04/11/2014 10:21 pm ET Updated Jun 11, 2014

True Detective and the Satanic Panic

I took my time finishing the final episodes of True Detective. The twists and turns demand contemplative viewing, at least until the end. The detectives have spent eight episodes piecing together the identity of a serial killer whose devil-worshipping, ritualistic activities seemed to implicate major Louisiana politicians and a wide network of people and institutions. But it comes down, as these things always do, to a thrilling fight scene. Detective Rust Cohle has spent eight hours of television using his head to follow the murderer's trail and wax philosophical. In the end, he uses his head more literally, thrusting it repeatedly to knock the bad guy off his feet.

In a recent interview, the show's creator Nic Pizzolatto hinted that the story might have a real-life inspiration. Numerous articles followed, quoting reports from 2005 on the case of a Louisiana pastor named Louis Lamonica Jr. who was convicted of raping his two sons and accused of weird and wild Satanic activities.

Lamonica is still in prison. Maybe he's guilty, but his case has a lot of red flags.

I spent much of the last year reporting a story for the Texas Observer on the case of the San Antonio Four, a group of women who were accused of bizarre and brutal sexual crimes against the 7- and 9-year-old nieces of Elizabeth Ramirez in the early 1990s . Ramirez was considered the ringleader in rituals of rape and torture (the women are lesbians, which only added to the suspicion that they were capable of such things). The doctor who examined the victims wrote in her notes, "This looks Satanic."

The San Antonio Four were vilified and locked away in Texas prisons until this past November, when years of work by activists, journalists and lawyers culminated in a judge's decision to free the women. Their case, it was widely noted, was one of the last of a massive wave of cases throughout the 1980s and 1990s throughout the country in which doctors, prosecutors, police and social workers became convinced that a wave of Satanic Ritual Abuse (SRA, as it was known) was sweeping the country, particularly in day care centers. All of the True Detective material was there: animal masks, sacrifices, sex with children, sex with animals, incantations with candles in the woods, etc.

"When dealing with home-run records and financial opportunities, a reliable rule to follow is this: if it sounds too good to be true, it probably is," Michael Hall wrote for Texas Monthly when the San Antonio Four were released. "When dealing with child-sex-abuse allegations, a reliable rule to follow is this: if it sounds too bad to be true, be very, very skeptical."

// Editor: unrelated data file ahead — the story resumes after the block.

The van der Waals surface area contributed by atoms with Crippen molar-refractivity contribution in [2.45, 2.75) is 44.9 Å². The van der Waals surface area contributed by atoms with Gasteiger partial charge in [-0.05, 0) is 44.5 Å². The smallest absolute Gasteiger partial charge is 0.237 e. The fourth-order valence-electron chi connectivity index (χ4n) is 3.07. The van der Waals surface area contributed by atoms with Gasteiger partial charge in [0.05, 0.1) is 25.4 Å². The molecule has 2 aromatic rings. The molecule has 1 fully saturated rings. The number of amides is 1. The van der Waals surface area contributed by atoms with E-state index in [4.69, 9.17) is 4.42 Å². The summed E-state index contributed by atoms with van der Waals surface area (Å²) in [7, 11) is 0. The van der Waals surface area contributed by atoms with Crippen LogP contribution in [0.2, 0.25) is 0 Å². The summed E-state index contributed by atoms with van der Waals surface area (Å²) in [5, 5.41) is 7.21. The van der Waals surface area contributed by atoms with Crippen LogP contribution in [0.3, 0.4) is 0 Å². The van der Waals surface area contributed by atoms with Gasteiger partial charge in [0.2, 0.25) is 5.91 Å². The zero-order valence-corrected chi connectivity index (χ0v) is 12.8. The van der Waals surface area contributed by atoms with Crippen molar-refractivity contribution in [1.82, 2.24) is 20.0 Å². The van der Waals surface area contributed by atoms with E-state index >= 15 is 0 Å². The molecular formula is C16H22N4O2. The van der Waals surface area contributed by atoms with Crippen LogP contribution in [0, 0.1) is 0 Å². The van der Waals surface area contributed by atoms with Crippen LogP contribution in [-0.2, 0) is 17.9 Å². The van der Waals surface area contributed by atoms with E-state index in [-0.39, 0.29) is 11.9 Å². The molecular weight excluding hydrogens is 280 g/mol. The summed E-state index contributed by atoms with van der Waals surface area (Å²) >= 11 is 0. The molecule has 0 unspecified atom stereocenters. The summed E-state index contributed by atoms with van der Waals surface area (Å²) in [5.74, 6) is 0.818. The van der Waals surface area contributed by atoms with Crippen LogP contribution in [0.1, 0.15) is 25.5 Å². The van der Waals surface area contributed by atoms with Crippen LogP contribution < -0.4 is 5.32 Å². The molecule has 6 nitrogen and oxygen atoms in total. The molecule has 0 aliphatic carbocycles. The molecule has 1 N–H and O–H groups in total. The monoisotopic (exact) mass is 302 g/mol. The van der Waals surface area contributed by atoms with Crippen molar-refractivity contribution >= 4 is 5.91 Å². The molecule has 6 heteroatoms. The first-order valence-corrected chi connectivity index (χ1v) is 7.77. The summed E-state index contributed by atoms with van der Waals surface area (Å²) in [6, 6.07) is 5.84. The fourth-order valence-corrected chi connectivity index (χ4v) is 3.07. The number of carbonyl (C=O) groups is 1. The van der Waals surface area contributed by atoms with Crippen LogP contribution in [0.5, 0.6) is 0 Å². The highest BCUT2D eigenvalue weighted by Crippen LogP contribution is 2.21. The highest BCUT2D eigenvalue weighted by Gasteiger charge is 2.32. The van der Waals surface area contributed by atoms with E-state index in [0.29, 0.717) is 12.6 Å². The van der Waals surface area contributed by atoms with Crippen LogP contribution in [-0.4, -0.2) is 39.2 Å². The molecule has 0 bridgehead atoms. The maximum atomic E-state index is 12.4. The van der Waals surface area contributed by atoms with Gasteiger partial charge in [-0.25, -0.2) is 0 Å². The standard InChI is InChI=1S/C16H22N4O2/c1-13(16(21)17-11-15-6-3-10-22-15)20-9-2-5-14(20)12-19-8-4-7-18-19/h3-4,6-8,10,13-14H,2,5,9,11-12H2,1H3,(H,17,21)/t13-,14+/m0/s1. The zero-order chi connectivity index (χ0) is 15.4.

In all of these cases, no physical evidence was ever found. Many of the kid victims grew up to retract their accusations. Skeptical journalists like Debbie Nathan, co-author of the book Satan's Silence, found that bad interviewing techniques had been used on highly suggestible children.

Most of the men and women accused of those crimes have been freed. The New York Times recently ran a short film that makes this "hysteria" look like a shameful relic on the order of the Salem witch trials.

A shameful relic, that is, of the 1980s and the 1990s. Lamonica's conviction was in 2005.

Satanic ritual abuse cases were mostly discredited by the time Lamonica's conviction came along. At the very least, his case deserves an ample amount of skepticism.

Sadly, it's hard to find. Erin Gloria Ryan at Jezebel copy-pastes a description of the case and simply writes "Holy. Fucking. Shit." before comparing the details to True Detective's plot. She doesn't profess to be a reporter, but checking your skepticism at the door of shock value is never good. Then there's Steven Ward at The Daily Beast, who years earlier was a newspaper reporter sent to Lamonica's town. He spends one tiny paragraph on Lamonica's defense, mostly reprinting the moral outrage of prosecutors. The case, he writes, "is a story that proves once again that the monsters we should be scared of most are the ones that live right next door." It's a cheap shot at evoking the character Rust Cohle's philosophical musings, covering up a shocking lack of the kind of skepticism we should expect from reporters.

We may have for the most part moved past the Satanic abuse panic, but the popularity of True Detective suggests why we may have been so primed for the Satanic abuse hysteria in the first place. We all love a good story.